Google Scholar searches the web for academic books and articles on your topic making it easier to find college level material. Google Scholar may not provide fulltext access. Once you've found the title of an article or book, check the library catalog or databases to see if it available for free. If you are on campus, our computers will automatically check and link to articles and e-books available from the library's subscriptions. See below for step-by-step instructions for adding links to library resources in your Google Scholar result list.
Now, from your Google Scholar result list, you will be able to select Find it at HVCC to access materials available from the Dwight Marvin Library.
|Time Magazine||New York Times||International Journal of American Literature|
|Magazine Articles||Newspaper Articles||Scholarly Journal Articles|
To see sources available for request from other libraries, select the Expand My Results option under Refine Results. OneSearch prefers to show sources that are available to you, to see other sources, you may need to go through several result pages, until you see No Online Access.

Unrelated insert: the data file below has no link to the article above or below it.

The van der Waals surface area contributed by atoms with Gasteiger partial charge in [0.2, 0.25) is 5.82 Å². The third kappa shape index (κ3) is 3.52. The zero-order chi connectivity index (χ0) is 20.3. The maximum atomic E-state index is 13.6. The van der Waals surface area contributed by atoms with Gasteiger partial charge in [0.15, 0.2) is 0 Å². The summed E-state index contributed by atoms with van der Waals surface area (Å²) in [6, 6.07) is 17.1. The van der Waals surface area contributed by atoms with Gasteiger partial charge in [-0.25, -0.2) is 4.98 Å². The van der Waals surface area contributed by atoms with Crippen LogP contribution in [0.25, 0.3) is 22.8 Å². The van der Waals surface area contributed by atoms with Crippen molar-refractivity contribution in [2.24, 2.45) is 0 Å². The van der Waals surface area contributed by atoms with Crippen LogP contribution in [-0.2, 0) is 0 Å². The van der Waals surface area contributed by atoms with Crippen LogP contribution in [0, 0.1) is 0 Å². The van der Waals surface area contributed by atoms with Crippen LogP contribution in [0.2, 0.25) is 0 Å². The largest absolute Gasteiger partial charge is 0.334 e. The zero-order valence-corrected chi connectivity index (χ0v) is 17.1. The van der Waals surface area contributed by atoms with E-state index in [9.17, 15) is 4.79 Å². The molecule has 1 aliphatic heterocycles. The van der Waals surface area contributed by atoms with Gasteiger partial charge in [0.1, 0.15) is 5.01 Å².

Once you find an article that the library does not have access to, select the title. Select the No Online Access Link below the article title.
This will prompt How to Get It and Resource Sharing to appear.
Select Resource Sharing to begin the request process.
The ILLiad request form will be automatically filled with bibliographic information needed for your request.
At the bottom of the form, select Submit Request for access through resource sharing. Articles are delivered electronically through your library account. Delivery can be expected in a few days.
Searching the Research Databases is different than using Google. You’ll need to pick out the keywords for what you’re trying to find. Narrow or broaden your search using AND, OR and NOT.
Spelling does matter. If you are getting 0 results, check your spelling.
Different databases use wildcards like the * (asterisk) to allow you to search without spelling out every version of a word. For example, environment* will find environment, environments, environmental, environmentalist, etc. – this broadens your search.
Use quotation marks when you want words searched together. For example, “don’t ask, don’t tell” This finds those words together in the phrase narrowing the search.
Choose PDF when printing so that you get the article exactly as it looked when it was published. This is useful for when you need to do in-text citations.